Famed sci-fi author Arthur C. Clarke called them biots—biological robots that use real muscle tissue to walk or crawl. While they’ve been created in the lab, today’s biobots are currently little more than strips of muscle that inch across surfaces like caterpillars. But researchers predict machines guided by primitive artificial brains of their own, machines that could one day travel inside the body to conduct minimally invasive surgery or even venture out into the world to clean up pollution.
Biorobotics is a term that loosely covers the fields of cybernetics, bionics and even genetic engineering as a collective study.
Biorobotics is often used to refer to a real subfield of robotics: studying how to make robots that emulate or simulate living biological organisms mechanically or even chemically. The term is also used in a reverse definition: making biological organisms as manipulatable and functional as robots, or making biological organisms as components of robots.
Bioengineer Rashid Bashir at the University of Illinois, Urbana-Champaign, and his colleaguescreated their first bio-bots in 2012. The team used heart muscle cells, which contract spontaneously, potentially making them difficult to control for use in future applications. This week, though, the researchers debuted a biobot made with skeletal muscle, the same kind found in limbs, which suggests biobots could be controlled precisely for complex activities.
“Our goal is to harness the power of mammalian cells, which have evolved over billions of years to do what they do,” Bashir says.
The researchers created their new 6-mm-long biobots using 3D printers. First they printed scaffolds made of a hydrogel similar to the polymer material making up soft contact lenses, creating a bench-like structure consisting of stiff pillars connected by a flexible plank. Next they deposited living rat skeletal muscle cells, which formed a strip of muscle connecting both feet of the scaffold’s pillars.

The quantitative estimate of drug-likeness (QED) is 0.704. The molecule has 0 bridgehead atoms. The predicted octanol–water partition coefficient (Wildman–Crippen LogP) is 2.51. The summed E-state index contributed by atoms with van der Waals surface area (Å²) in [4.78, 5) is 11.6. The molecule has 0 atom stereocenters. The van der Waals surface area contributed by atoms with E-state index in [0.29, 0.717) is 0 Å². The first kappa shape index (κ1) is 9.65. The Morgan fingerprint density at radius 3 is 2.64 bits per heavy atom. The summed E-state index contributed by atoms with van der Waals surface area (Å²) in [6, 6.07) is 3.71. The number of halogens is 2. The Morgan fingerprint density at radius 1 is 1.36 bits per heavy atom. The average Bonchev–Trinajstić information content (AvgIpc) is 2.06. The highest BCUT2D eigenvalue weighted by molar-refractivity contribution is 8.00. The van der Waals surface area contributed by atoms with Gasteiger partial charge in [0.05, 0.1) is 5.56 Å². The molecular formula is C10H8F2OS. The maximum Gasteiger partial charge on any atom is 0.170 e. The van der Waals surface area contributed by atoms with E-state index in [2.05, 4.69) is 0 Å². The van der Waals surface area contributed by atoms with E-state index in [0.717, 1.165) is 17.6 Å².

In experiments, the scientists placed their biobots in lab dishes filled with a warm, electrically conductive fluid. When the dishes were zapped with a series of electrical pulses, the biobots moved by inching across the dishes at rates of a little more than one-third of an inch per minute. The researchers detailed their findings in the journal Proceedings of the National Academy of Sciences.
The biobots created so far are relatively simple. “We now have a toolbox of cells and polymer materials that can be used by engineers to design new biological machines,” Bashir says.
Currently biobots need to be surrounded by warm fluids to survive. Still, this means they could find applications in the body, either crawling around or even swimming.
“You can imagine biobots reaching someplace inside the body to remove a small bit of tissue for minimally invasive surgery,” says study coauthor Taher Saif, a mechanical engineer at the University of Illinois at Urbana-Champaign. Also, “instead of having drugs going all over the body, maybe designed to specifically go after some chemical targets, you can have a biobot with neurons and sensors to more intelligently go after specific targets.”
To work outside the body, biobots will likely need some kind of shell, perhaps one made of polymer. If it worked, “you can imagine them removing a toxin from the environment, many groups of them acting like scavengers to sense and consume things that need to be removed or made less toxic,” Saif says.
“In the long term, essentially anything that a current robot does could be envisioned as being done by a biological robot. In particular, tasks that require fine motor control might be best suited to a biobot hand or arm,” Kamm says. “Some of the advantages in using biological systems is that they could adapt to changing demands and self-repair.”